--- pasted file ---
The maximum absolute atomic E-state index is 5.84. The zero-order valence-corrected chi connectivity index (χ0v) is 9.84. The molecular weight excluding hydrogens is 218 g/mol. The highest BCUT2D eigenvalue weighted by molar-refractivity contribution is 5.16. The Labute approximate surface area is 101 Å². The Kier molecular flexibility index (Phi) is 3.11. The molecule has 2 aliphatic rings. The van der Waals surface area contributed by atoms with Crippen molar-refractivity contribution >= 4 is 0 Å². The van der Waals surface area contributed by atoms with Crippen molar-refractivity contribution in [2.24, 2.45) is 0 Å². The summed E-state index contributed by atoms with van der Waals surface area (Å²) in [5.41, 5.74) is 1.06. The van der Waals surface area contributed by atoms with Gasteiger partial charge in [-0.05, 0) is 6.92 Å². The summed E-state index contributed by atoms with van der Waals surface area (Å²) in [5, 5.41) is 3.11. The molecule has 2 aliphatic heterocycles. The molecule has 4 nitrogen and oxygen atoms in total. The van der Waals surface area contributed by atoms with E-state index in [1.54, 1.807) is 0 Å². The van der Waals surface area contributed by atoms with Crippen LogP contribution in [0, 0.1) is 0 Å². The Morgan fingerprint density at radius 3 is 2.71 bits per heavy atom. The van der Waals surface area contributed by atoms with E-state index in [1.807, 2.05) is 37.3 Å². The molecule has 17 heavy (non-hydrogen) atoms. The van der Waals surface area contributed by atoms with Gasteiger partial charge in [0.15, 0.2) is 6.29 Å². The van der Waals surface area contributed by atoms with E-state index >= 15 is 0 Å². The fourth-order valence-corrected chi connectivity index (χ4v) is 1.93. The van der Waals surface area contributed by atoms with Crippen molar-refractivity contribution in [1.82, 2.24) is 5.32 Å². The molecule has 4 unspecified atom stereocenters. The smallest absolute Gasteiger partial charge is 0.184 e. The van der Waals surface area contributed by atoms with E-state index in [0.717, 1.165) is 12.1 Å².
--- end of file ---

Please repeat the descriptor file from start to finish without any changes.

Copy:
The maximum absolute atomic E-state index is 5.84. The zero-order valence-corrected chi connectivity index (χ0v) is 9.84. The molecular weight excluding hydrogens is 218 g/mol. The highest BCUT2D eigenvalue weighted by molar-refractivity contribution is 5.16. The Labute approximate surface area is 101 Å². The Kier molecular flexibility index (Phi) is 3.11. The molecule has 2 aliphatic rings. The van der Waals surface area contributed by atoms with Crippen molar-refractivity contribution >= 4 is 0 Å². The van der Waals surface area contributed by atoms with Crippen molar-refractivity contribution in [2.24, 2.45) is 0 Å². The summed E-state index contributed by atoms with van der Waals surface area (Å²) in [5.41, 5.74) is 1.06. The van der Waals surface area contributed by atoms with Gasteiger partial charge in [-0.05, 0) is 6.92 Å². The summed E-state index contributed by atoms with van der Waals surface area (Å²) in [5, 5.41) is 3.11. The molecule has 2 aliphatic heterocycles. The molecule has 4 nitrogen and oxygen atoms in total. The van der Waals surface area contributed by atoms with E-state index in [1.54, 1.807) is 0 Å². The van der Waals surface area contributed by atoms with Crippen LogP contribution in [0, 0.1) is 0 Å². The Morgan fingerprint density at radius 3 is 2.71 bits per heavy atom. The van der Waals surface area contributed by atoms with E-state index in [1.807, 2.05) is 37.3 Å². The molecule has 17 heavy (non-hydrogen) atoms. The van der Waals surface area contributed by atoms with Gasteiger partial charge in [0.15, 0.2) is 6.29 Å². The van der Waals surface area contributed by atoms with E-state index >= 15 is 0 Å². The fourth-order valence-corrected chi connectivity index (χ4v) is 1.93. The van der Waals surface area contributed by atoms with Crippen molar-refractivity contribution in [1.82, 2.24) is 5.32 Å². The molecule has 4 unspecified atom stereocenters. The smallest absolute Gasteiger partial charge is 0.184 e. The van der Waals surface area contributed by atoms with E-state index in [0.717, 1.165) is 12.1 Å².